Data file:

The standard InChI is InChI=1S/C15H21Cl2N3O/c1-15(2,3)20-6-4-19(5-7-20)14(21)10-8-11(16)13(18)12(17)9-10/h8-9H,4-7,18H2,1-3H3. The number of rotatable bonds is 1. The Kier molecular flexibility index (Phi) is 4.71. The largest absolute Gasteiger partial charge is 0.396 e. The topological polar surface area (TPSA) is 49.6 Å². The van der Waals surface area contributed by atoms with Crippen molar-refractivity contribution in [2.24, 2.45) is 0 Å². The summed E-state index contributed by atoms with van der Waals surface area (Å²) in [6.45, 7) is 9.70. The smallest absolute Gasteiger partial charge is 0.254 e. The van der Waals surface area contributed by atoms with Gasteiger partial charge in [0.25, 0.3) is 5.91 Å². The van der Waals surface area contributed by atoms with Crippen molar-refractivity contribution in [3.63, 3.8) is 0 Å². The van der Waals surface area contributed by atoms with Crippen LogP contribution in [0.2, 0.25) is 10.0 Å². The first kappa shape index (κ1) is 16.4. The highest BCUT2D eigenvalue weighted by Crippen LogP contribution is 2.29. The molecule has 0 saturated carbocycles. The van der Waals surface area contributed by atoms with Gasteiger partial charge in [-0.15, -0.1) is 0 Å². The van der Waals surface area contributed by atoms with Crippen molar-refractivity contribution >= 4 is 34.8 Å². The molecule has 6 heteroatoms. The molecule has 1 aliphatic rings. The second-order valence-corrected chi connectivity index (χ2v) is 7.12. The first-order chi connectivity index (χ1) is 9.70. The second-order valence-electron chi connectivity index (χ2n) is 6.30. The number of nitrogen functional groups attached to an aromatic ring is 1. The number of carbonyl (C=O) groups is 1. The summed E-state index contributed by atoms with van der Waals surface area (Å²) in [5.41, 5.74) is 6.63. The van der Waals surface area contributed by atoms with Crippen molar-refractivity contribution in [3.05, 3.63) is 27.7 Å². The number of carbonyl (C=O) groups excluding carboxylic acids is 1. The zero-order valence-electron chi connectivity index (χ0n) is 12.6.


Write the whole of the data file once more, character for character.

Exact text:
The standard InChI is InChI=1S/C15H21Cl2N3O/c1-15(2,3)20-6-4-19(5-7-20)14(21)10-8-11(16)13(18)12(17)9-10/h8-9H,4-7,18H2,1-3H3. The number of rotatable bonds is 1. The Kier molecular flexibility index (Phi) is 4.71. The largest absolute Gasteiger partial charge is 0.396 e. The topological polar surface area (TPSA) is 49.6 Å². The van der Waals surface area contributed by atoms with Crippen molar-refractivity contribution in [2.24, 2.45) is 0 Å². The summed E-state index contributed by atoms with van der Waals surface area (Å²) in [6.45, 7) is 9.70. The smallest absolute Gasteiger partial charge is 0.254 e. The van der Waals surface area contributed by atoms with Gasteiger partial charge in [0.25, 0.3) is 5.91 Å². The van der Waals surface area contributed by atoms with Crippen molar-refractivity contribution in [3.63, 3.8) is 0 Å². The van der Waals surface area contributed by atoms with Crippen LogP contribution in [0.2, 0.25) is 10.0 Å². The first kappa shape index (κ1) is 16.4. The highest BCUT2D eigenvalue weighted by Crippen LogP contribution is 2.29. The molecule has 0 saturated carbocycles. The van der Waals surface area contributed by atoms with Gasteiger partial charge in [-0.15, -0.1) is 0 Å². The van der Waals surface area contributed by atoms with Crippen molar-refractivity contribution >= 4 is 34.8 Å². The molecule has 6 heteroatoms. The molecule has 1 aliphatic rings. The second-order valence-corrected chi connectivity index (χ2v) is 7.12. The first-order chi connectivity index (χ1) is 9.70. The second-order valence-electron chi connectivity index (χ2n) is 6.30. The number of nitrogen functional groups attached to an aromatic ring is 1. The number of carbonyl (C=O) groups is 1. The summed E-state index contributed by atoms with van der Waals surface area (Å²) in [5.41, 5.74) is 6.63. The van der Waals surface area contributed by atoms with Crippen molar-refractivity contribution in [3.05, 3.63) is 27.7 Å². The number of carbonyl (C=O) groups excluding carboxylic acids is 1. The zero-order valence-electron chi connectivity index (χ0n) is 12.6.